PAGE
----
Mr. Brannagan: Yes. We would look forward to that. Because of the style of policing we have to do on the water in our area, it is relatively small. You heard the gentleman from Australia speak; we certainly do not have those issues in Windsor. However, the waterway in Windsor is extremely busy. As I mentioned earlier, the U.S. Coast Guard, Homeland Security, border patrol, the Wayne County Sheriff's Office, the City of Detroit Police Department and 10 or 15 other American agencies are regularly on the Detroit River. They work with my people every day. The problem is the invisible border that goes down the middle of the river.

When my people have a boat stopped in the river and they are doing a check, it is not unusual for that boat to drift into American waters. Then, legally, our people are not allowed to enforce the law.

For us to take advantage of clause 7 of the Shiprider bill, much like Superintendant Deevy mentioned, I would have people on American boats; they would have people on my boats; and we would be able to effectively and efficiently handle that 22 kilometres of water for both nations.

From my standpoint, we would have to look more for a municipal response as opposed to a national response. As I mentioned in my opening remarks, that does not mean we do not come across issues that may not be municipally or nationally important, and we accept that responsibility. That is when we would dish off things to the RCMP, the CBSA or whomever.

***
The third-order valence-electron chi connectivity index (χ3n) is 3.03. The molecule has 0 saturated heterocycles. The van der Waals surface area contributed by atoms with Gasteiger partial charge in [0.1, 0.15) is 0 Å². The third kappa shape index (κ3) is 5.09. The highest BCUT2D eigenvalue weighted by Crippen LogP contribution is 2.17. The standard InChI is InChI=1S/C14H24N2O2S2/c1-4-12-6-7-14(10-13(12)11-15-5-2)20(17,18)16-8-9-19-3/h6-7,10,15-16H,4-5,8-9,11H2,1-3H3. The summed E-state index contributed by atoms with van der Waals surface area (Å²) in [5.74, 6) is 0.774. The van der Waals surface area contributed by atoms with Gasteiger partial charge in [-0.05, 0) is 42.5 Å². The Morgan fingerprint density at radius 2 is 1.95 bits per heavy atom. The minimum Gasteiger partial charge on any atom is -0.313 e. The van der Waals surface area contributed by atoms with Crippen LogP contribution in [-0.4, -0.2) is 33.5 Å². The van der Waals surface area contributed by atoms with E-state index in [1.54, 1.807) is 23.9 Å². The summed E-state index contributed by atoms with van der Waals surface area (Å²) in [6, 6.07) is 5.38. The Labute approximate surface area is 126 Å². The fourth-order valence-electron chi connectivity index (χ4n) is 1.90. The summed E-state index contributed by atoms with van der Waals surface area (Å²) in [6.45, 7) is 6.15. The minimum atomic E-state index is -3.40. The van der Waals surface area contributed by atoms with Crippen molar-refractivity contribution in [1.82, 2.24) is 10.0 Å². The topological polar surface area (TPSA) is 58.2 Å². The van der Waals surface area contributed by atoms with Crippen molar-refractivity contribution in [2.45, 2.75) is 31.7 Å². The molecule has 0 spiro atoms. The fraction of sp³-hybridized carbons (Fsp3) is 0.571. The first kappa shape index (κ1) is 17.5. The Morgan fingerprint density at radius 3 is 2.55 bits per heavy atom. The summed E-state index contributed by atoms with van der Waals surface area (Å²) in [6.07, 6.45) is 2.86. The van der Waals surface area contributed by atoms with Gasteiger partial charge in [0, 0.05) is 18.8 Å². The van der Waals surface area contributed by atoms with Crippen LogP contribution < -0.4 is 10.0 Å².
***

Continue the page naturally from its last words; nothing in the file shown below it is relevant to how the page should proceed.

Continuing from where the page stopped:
Giving my people the ability to work on an American boat and Americans the ability to work on a Windsor police boat with cross-designation for law enforcement efforts in both countries would have no down side to it whatsoever.

Senator Day: Do you anticipate some transfer of funds to your police force if you did participate?

Mr. Brannagan: "Anticipate" and "wish" are two different things, senator.

The Chair: I do not think that is how it is structured.

Mr. Brannagan: I wish it was. We are a municipal police service with those responsibilities. If the federal government saw that it gets some enjoyment of that relationship with the Windsor Police Service and the U.S. Coast Guard, I am certain that we would be able to make a case that would be reasonably sound and that some funds would be used very well.

Senator Day: Thank you very much.

The Chair: To be clear, the proposed legislation as it is laid out embraces the RCMP and the U.S. Coast Guard and does not officially contemplate other people. There is just the option, if they are trained.